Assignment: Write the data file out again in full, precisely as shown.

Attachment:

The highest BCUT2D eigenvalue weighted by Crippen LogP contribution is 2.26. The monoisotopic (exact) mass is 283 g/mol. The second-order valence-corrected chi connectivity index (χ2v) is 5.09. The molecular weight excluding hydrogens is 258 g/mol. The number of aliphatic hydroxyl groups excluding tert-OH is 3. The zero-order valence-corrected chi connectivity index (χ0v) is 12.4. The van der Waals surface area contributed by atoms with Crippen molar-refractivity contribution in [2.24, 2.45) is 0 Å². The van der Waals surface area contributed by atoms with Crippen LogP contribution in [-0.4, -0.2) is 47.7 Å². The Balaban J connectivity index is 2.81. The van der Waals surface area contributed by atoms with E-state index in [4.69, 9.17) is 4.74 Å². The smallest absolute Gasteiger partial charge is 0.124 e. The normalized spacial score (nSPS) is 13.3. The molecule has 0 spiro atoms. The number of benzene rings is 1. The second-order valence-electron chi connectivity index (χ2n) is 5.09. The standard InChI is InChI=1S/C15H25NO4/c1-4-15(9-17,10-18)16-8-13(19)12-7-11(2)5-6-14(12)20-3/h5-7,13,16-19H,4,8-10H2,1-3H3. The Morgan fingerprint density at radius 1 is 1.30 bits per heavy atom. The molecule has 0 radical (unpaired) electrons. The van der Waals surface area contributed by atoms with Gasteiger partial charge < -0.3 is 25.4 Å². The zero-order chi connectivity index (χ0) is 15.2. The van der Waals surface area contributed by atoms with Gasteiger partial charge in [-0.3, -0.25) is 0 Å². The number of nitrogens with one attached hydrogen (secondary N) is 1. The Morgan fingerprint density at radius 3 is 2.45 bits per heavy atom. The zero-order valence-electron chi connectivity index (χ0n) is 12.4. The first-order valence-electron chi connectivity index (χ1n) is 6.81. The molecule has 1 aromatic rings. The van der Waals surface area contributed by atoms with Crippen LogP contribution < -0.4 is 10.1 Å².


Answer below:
The highest BCUT2D eigenvalue weighted by Crippen LogP contribution is 2.26. The monoisotopic (exact) mass is 283 g/mol. The second-order valence-corrected chi connectivity index (χ2v) is 5.09. The molecular weight excluding hydrogens is 258 g/mol. The number of aliphatic hydroxyl groups excluding tert-OH is 3. The zero-order valence-corrected chi connectivity index (χ0v) is 12.4. The van der Waals surface area contributed by atoms with Crippen molar-refractivity contribution in [2.24, 2.45) is 0 Å². The van der Waals surface area contributed by atoms with Crippen LogP contribution in [-0.4, -0.2) is 47.7 Å². The Balaban J connectivity index is 2.81. The van der Waals surface area contributed by atoms with E-state index in [4.69, 9.17) is 4.74 Å². The smallest absolute Gasteiger partial charge is 0.124 e. The normalized spacial score (nSPS) is 13.3. The molecule has 0 spiro atoms. The number of benzene rings is 1. The second-order valence-electron chi connectivity index (χ2n) is 5.09. The standard InChI is InChI=1S/C15H25NO4/c1-4-15(9-17,10-18)16-8-13(19)12-7-11(2)5-6-14(12)20-3/h5-7,13,16-19H,4,8-10H2,1-3H3. The Morgan fingerprint density at radius 1 is 1.30 bits per heavy atom. The molecule has 0 radical (unpaired) electrons. The van der Waals surface area contributed by atoms with Gasteiger partial charge < -0.3 is 25.4 Å². The zero-order chi connectivity index (χ0) is 15.2. The van der Waals surface area contributed by atoms with Gasteiger partial charge in [-0.3, -0.25) is 0 Å². The number of nitrogens with one attached hydrogen (secondary N) is 1. The Morgan fingerprint density at radius 3 is 2.45 bits per heavy atom. The zero-order valence-electron chi connectivity index (χ0n) is 12.4. The first-order valence-electron chi connectivity index (χ1n) is 6.81. The molecule has 1 aromatic rings. The van der Waals surface area contributed by atoms with Crippen LogP contribution < -0.4 is 10.1 Å².